By Larry Ray Hafley
From off the Internet, via Pulpit Helps, we note the following:
The New York Times News Service reports from Rome that Pope John Paul II “has announced that in celebration of entering the third millennium of Christianity, penitents who do a charitable deed or give up cigarettes or alcohol for a day can earn an ‘indulgence’ to eliminate punishment on earth or in purgatory.”
While some Catholic officials emphasize that indulgences are linked to sincere repentance, others were embarrassed by a practice that “seems to offer a simplistic shortcut to salvation.” The Protestant Reformation was begun as a protest by Martin Luther against the sale of indulgences. Since Vatican II, the news service said, the Roman Catholic Church played down their importance.
The Pope declared the year 2000 as a holy year, and “throughout the millennial celebration believers will be offered a wider selection of ways to receive a plenary indulgence (to cancel the punishment for repented sins). In addition to traditional means, such as attendance at Mass in a designated church, they can choose an act of private sacrifice.” According to Cardinal William Baum, “this would include abstaining for at least one whole day from unnecessary consumption (e.g., from smoking, or alcohol, or fasting)” (Pulpit Helps, published by AMG Publishers, Chattanooga, TN 37422).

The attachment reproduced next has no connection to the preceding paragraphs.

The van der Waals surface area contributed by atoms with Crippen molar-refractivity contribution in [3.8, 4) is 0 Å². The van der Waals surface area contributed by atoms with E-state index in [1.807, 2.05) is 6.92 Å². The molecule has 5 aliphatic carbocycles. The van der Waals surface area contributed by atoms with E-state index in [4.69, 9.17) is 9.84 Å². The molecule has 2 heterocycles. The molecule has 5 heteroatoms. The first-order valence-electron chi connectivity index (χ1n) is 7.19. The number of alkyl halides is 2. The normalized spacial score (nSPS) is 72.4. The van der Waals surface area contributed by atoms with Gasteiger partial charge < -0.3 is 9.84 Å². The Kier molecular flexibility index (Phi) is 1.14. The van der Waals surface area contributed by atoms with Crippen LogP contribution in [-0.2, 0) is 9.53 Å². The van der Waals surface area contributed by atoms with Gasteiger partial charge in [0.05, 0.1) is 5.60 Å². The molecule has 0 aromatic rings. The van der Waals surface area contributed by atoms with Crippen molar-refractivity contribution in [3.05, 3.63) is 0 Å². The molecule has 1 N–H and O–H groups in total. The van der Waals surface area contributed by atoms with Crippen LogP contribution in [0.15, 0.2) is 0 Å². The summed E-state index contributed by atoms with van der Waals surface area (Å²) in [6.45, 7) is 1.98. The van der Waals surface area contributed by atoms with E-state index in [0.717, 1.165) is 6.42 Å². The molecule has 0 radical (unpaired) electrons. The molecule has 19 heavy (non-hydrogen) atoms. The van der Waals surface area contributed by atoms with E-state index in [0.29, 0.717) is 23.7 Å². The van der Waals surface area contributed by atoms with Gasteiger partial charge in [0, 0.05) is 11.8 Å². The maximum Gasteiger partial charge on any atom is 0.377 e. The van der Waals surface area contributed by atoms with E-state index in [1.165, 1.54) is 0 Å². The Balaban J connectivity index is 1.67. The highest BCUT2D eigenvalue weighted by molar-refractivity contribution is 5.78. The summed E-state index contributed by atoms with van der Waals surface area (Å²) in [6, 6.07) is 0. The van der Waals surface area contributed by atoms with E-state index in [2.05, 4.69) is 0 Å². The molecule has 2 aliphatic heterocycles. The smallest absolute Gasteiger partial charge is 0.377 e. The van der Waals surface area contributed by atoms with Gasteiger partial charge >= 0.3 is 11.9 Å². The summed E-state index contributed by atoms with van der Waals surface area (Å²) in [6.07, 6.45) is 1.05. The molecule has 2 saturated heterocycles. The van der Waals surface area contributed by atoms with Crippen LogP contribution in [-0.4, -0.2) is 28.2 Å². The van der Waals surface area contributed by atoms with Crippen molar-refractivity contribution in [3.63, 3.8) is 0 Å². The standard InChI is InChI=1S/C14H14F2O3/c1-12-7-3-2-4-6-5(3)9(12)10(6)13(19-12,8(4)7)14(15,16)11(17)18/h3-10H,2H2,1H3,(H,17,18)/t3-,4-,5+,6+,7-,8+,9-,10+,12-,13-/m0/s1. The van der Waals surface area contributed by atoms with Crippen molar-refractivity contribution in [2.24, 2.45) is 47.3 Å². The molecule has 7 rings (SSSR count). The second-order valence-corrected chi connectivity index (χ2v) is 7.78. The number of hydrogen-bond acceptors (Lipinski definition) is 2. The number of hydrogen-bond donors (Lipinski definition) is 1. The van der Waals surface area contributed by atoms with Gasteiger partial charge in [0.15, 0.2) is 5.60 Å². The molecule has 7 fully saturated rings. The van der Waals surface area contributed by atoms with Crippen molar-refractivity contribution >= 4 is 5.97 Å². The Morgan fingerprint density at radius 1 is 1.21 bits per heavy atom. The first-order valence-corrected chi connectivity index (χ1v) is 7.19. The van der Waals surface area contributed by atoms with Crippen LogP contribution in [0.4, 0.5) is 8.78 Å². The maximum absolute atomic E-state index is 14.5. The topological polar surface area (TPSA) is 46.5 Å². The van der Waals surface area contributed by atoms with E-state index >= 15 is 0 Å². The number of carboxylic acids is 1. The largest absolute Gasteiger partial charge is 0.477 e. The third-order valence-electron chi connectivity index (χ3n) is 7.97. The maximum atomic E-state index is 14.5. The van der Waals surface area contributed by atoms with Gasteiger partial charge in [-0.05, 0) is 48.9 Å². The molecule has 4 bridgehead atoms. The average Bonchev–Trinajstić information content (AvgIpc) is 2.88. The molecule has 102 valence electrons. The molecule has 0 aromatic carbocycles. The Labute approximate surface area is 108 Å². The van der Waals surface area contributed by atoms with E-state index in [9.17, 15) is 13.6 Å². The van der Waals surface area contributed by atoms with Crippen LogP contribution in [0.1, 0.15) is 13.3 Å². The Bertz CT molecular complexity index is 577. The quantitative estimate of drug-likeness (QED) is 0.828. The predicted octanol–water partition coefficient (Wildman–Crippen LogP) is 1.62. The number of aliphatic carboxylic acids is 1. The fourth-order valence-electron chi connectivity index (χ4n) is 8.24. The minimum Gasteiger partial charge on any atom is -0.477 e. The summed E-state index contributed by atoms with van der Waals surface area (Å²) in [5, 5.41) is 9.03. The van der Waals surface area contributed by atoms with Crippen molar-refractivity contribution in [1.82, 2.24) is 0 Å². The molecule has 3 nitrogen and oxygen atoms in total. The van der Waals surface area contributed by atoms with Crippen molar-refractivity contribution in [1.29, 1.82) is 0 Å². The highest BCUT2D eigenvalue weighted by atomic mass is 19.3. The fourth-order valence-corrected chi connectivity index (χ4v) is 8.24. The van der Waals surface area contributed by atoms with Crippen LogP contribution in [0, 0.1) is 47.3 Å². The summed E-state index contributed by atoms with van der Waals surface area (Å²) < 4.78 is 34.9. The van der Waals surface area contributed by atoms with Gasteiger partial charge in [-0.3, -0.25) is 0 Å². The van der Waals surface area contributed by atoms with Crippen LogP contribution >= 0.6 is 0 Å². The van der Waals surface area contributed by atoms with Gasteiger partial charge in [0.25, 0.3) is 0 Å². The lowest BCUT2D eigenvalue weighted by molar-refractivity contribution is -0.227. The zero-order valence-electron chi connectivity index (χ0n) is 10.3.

Well, I do not know about you, but I am certainly relieved that the present Pope was in a good humor when he issued his insignificant little puff of air. In times past, Popes have had folks seized and burned at the stake, so it was with a sigh of relief that I learned this Pope wears a white hat. Wonder if he will indulge and permit me write this article without incurring any singed clothing or powder burns (Dan. 3:15-18)?
(Before I forget, perhaps Cardinal Bill could define for us what constitutes the necessary “consumption” of cigarettes [“smoking”]. Many priests smoke and drink. Wonder how many of them will de-ash and detox for a day? Cu- ban dictator, Fidel Castro, is a friend of the Pope. Will he give up his cigar for one less day of eternal smoking?)
How many of the well-known, so called “Protestants” of our day will join with those “Catholic officials” who “were embarrassed” by the Pope’s pronouncement? Where are the voices of those who are protesting the profane and profound presumption of the Pope’s proclamation? Will they speak out and speak up? Nay, verily, they will give in and give up.
Where, too, are the voices of those, our brethren, who constantly warn us against “our traditions in the Church of Christ”? Since they denounce us for our alleged “traditions,” where are their denunciations of the Pope’s “vain jangling” and “vain babblings”? It is strange how that some of our brethren will rail against the traditions of God (weekly Lord’s supper, weekly giving, singing, etc.), yet remain silent in the face of the blatant blasphemy of papal prattle (1 Cor. 11:2, 23; cf. Acts 20:7; 1 Cor. 16:2; Eph. 5:19; Col. 3:16; 2 Thess. 2:15). Frankly, I might be more inclined to listen to their murmuring and complaining if they would speak against the Pope’s pretensions as belligerently as they revile the right ways of the Lord.
Finally, since the Pope offers less punishment “on earth or in purgatory” if one will give up drinking for a day, I wonder if the reverse will work. What about a reformed drunk, now on his way to heaven, who hankers for just one more day of drunkenness? Will the Pope offer less joy “on earth or in heaven” if he volunteers to go back to drinking, but just for “one day”? Surely, in the name of the millennium, the ol’ Pope could be as kind to the former drinker as to the present.